Traditional religion forbids suicide, even the suicide of terminally ill patients. Since God has given us life, only God has the right to take it away. And since God is just, there must be a good purpose for the suffering and humiliation endured by the hopelessly sick. Because the limited human mind sees suffering as evil does not mean that it is evil. God works in mysterious ways.

For traditional religion there is no right to die. Only the threat of sexual violation or religious apostasy can justify the choice of death. And even then, not by one’s own hand.

In recent years the right to die issue has become important because we live in an aging society. Medicine and medical technology are now able to prolong life to the point where the quality of life hardly justifies its continuance. Thousands of -old people are attached, as helpless victims, to mechanical life-support systems. Millions of old people suffer chronic and terminal illnesses -which deprive them of any reasonable control over their fate. They are deprived of dignity and happiness and are condemned to endure a living death.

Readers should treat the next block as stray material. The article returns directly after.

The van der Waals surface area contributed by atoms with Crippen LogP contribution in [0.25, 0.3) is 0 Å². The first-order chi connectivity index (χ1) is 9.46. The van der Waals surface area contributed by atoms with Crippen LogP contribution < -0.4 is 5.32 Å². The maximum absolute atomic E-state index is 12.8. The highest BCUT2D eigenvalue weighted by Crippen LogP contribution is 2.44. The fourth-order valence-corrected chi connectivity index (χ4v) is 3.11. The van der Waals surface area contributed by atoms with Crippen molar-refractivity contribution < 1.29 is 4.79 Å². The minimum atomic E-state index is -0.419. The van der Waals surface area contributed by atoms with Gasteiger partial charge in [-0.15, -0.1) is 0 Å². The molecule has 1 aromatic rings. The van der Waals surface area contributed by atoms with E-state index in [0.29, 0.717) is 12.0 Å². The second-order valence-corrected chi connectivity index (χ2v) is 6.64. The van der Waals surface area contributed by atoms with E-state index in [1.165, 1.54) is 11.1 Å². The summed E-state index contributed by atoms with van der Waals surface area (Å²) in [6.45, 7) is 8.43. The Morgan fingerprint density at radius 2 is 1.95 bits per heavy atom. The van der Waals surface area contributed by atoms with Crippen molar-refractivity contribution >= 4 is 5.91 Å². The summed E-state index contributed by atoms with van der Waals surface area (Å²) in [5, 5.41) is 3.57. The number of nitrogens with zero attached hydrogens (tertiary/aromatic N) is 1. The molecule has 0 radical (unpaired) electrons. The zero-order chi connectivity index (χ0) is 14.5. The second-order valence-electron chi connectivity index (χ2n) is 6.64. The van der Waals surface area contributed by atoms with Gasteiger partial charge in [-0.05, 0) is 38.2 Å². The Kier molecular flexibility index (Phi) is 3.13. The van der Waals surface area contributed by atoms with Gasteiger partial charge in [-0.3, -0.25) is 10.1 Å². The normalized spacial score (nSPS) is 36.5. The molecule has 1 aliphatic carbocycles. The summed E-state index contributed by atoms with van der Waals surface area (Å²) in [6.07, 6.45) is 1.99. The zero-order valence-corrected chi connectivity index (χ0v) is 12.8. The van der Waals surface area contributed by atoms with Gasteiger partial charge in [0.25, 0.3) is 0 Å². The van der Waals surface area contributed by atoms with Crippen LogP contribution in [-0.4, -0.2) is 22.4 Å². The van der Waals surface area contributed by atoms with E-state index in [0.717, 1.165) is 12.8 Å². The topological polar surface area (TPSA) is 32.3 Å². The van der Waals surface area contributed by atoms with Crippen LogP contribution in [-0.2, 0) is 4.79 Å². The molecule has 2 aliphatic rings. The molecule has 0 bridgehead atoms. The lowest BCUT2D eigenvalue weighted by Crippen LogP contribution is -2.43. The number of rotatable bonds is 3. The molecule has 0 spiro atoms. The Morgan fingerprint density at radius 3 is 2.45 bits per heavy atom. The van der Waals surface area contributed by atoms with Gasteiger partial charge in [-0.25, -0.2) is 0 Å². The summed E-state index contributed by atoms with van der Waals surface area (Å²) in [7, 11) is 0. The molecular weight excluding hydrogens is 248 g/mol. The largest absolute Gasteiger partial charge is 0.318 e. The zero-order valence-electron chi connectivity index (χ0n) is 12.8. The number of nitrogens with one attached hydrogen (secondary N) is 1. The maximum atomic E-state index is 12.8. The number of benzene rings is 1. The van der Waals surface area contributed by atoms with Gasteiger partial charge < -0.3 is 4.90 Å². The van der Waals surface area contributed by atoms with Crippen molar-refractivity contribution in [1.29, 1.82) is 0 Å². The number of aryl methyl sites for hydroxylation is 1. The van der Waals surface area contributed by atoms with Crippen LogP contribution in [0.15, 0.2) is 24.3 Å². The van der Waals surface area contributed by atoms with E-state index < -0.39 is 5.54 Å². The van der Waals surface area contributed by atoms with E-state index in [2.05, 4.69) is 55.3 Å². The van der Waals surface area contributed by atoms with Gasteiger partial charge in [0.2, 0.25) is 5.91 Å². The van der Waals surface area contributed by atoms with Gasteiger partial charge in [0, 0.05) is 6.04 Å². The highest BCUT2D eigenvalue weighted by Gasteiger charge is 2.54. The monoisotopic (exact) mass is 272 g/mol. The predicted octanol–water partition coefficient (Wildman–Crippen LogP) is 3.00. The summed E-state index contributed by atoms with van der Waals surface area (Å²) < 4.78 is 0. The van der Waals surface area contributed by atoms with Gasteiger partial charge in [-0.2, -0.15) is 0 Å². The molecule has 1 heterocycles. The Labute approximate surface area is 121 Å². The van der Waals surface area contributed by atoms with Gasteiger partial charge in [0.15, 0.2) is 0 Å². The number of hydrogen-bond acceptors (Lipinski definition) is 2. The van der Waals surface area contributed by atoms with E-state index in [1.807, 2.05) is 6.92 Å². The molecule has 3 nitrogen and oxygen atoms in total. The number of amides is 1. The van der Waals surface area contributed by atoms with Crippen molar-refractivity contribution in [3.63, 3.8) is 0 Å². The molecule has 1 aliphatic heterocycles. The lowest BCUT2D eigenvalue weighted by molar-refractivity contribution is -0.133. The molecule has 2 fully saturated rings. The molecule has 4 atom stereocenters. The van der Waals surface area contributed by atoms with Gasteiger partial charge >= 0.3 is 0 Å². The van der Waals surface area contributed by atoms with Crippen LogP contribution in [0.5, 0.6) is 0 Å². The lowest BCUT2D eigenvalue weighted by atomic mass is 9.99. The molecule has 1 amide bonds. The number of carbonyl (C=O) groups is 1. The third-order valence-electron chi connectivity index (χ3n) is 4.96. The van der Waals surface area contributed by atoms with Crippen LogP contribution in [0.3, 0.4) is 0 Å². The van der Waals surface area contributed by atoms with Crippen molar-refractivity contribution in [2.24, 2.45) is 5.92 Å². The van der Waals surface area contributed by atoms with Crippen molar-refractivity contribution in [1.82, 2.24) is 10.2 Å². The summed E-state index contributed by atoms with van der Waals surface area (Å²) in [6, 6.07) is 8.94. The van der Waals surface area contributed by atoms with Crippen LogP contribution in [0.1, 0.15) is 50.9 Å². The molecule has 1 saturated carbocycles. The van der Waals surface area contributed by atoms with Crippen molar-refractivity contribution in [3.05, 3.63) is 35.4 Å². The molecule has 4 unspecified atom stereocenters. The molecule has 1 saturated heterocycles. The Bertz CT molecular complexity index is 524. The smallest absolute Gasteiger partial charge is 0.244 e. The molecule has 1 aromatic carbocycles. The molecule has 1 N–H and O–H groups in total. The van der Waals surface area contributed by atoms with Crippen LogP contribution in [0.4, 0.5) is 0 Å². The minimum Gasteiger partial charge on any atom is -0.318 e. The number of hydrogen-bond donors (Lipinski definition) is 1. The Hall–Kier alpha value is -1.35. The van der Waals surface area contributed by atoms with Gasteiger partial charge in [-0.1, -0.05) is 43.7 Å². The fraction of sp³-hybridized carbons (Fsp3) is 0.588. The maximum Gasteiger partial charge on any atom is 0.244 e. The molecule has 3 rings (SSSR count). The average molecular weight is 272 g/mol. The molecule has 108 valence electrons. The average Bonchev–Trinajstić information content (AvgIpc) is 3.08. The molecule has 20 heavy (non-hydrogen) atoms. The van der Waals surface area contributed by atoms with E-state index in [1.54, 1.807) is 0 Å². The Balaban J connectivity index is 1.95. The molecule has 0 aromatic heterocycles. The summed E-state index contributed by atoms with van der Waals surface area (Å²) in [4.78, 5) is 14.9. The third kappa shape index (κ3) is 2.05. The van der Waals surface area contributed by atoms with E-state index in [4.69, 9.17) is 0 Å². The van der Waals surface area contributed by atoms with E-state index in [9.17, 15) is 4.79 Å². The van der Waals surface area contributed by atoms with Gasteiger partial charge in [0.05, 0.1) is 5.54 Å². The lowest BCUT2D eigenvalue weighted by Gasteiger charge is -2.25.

This medical “advance” has been accompanied by a quantum jump in human expectations. At one time people – expected no more out of life than suffering. Today they expect far more. They want -pleasure, fulfillment and dignity. They are – no longer prepared to settle for resignation and degradation.

The right to die derives from the even more fundamental right to happiness. Life is not sacred when it is all pain, misery and fear. It is not meaningful when all it provides, is the prospect of endless suffering. To view human existence as an irreversible prison sentence is to deprive it of all significance.

People with terminal illnesses, with unendurable pain and humiliation, have the right to die. They have the right to choose death. And they have the right to be assisted by the medical profession to achieve their goal with the minimum of pain.

Many doctors acknowledge the right to die. But they vehemently deny the right to medical assistance. If the patient wants to kill himself, he should not be prevented from doing so. But he should expect no help from his physician. After all, the doctor is under oath to save lives.

But, without medical assistance, the patient is deprived of the expertise he needs to execute the deed efficiently and painlessly. To deny the patient the help of a physician or a medical technician is an act of cruelty. The patient must suffer because the physician is emotionally unable to terminate the suffering or morally unable because of the promise he has made.